Our response to the Financial Times article on Cashless Service Providers

It was with a great deal of interest that sQuid read the FT article “Parents chase refunds on school cashless payments”, published on the 4th June 2020.

The article highlights a very important issue for the schools sector in the UK, an issue sQuid have been raising for some time - specifically the fact that unregulated businesses are providing key financial services to schools and Local Authorities.

By appointing unregulated cashless payment service providers, schools and Local Authorities, and in turn the parents - who use those services to pay for school-related purchases - have no formal dispute resolution process to call upon if issues arise. Parents, schools and Local Authorities essentially have no visibility of where their money is, or how it is being used, while it is held by an unregulated business.

As the leading regulated eMoney Issuer providing cashless payment services to schools in the UK, sQuid believe that as part of any normal customer experience, clients should be confident that their money is being handled appropriately, which is why sQuid chose to register as a regulated eMoney Issuer when it first started in business 12 years ago. sQuid remains regulated by the FCA, and as such has to comply with the eMoney and Payment Services Regulations which legally determine how we have to handle customers' money, respond to complaints and ensure the security and resilience of our services.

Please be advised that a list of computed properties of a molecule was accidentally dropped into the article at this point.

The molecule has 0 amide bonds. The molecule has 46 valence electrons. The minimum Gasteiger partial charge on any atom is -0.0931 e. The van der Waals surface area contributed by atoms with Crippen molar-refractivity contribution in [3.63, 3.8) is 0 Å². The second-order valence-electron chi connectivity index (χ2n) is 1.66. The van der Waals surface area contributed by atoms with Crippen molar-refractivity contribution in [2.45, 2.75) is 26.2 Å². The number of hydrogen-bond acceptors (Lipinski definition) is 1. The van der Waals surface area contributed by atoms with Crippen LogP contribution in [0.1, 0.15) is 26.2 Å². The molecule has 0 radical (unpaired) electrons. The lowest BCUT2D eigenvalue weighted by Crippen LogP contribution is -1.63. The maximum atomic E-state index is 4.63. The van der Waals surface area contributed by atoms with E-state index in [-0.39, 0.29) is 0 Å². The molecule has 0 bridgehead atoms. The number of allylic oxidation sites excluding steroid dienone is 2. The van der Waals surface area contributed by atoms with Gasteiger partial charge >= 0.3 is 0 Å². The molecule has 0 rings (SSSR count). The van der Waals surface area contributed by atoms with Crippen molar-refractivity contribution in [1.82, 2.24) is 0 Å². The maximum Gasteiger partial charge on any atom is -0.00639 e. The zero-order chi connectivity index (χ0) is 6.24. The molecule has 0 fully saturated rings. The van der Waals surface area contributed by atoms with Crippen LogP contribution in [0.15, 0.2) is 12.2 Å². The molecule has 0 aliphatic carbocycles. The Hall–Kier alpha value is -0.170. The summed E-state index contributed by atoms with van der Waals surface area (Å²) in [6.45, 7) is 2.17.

In the current climate, parents, schools and Local Authorities are under immense pressure and should be able to feel assured that any financial service provider that they use provides peace of mind when handling their money.

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